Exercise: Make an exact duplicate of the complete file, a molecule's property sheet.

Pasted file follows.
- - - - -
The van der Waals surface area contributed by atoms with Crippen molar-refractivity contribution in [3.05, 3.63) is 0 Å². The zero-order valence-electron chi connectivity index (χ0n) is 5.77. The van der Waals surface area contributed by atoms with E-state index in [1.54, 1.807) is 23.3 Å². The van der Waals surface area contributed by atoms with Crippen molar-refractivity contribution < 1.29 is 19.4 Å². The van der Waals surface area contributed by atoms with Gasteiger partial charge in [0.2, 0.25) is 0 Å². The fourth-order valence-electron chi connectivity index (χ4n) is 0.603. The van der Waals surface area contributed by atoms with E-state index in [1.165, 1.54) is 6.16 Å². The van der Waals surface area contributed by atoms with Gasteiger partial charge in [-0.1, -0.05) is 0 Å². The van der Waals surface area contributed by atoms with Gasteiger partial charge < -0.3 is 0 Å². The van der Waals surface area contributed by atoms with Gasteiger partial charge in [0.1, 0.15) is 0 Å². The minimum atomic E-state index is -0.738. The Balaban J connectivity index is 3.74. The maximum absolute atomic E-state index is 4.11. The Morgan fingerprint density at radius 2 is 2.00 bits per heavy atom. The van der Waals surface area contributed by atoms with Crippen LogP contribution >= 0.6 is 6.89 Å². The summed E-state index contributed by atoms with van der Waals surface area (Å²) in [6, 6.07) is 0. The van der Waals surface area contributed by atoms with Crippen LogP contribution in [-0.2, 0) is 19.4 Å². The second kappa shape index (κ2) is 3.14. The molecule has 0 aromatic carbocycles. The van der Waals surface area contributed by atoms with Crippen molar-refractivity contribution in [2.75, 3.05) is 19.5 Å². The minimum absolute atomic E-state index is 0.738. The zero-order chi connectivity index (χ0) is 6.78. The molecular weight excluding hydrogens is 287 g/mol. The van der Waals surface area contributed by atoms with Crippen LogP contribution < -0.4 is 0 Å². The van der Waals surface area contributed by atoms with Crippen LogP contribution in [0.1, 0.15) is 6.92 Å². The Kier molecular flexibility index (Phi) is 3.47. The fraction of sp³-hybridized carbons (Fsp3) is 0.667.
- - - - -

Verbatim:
The van der Waals surface area contributed by atoms with Crippen molar-refractivity contribution in [3.05, 3.63) is 0 Å². The zero-order valence-electron chi connectivity index (χ0n) is 5.77. The van der Waals surface area contributed by atoms with E-state index in [1.54, 1.807) is 23.3 Å². The van der Waals surface area contributed by atoms with Crippen molar-refractivity contribution < 1.29 is 19.4 Å². The van der Waals surface area contributed by atoms with Gasteiger partial charge in [0.2, 0.25) is 0 Å². The fourth-order valence-electron chi connectivity index (χ4n) is 0.603. The van der Waals surface area contributed by atoms with E-state index in [1.165, 1.54) is 6.16 Å². The van der Waals surface area contributed by atoms with Gasteiger partial charge in [-0.1, -0.05) is 0 Å². The van der Waals surface area contributed by atoms with Gasteiger partial charge < -0.3 is 0 Å². The van der Waals surface area contributed by atoms with Gasteiger partial charge in [0.1, 0.15) is 0 Å². The minimum atomic E-state index is -0.738. The Balaban J connectivity index is 3.74. The maximum absolute atomic E-state index is 4.11. The Morgan fingerprint density at radius 2 is 2.00 bits per heavy atom. The van der Waals surface area contributed by atoms with Crippen LogP contribution >= 0.6 is 6.89 Å². The summed E-state index contributed by atoms with van der Waals surface area (Å²) in [6, 6.07) is 0. The van der Waals surface area contributed by atoms with Crippen LogP contribution in [-0.2, 0) is 19.4 Å². The second kappa shape index (κ2) is 3.14. The molecule has 0 aromatic carbocycles. The van der Waals surface area contributed by atoms with Crippen molar-refractivity contribution in [2.75, 3.05) is 19.5 Å². The minimum absolute atomic E-state index is 0.738. The zero-order chi connectivity index (χ0) is 6.78. The molecular weight excluding hydrogens is 287 g/mol. The van der Waals surface area contributed by atoms with Crippen LogP contribution < -0.4 is 0 Å². The van der Waals surface area contributed by atoms with Crippen LogP contribution in [0.1, 0.15) is 6.92 Å². The Kier molecular flexibility index (Phi) is 3.47. The fraction of sp³-hybridized carbons (Fsp3) is 0.667.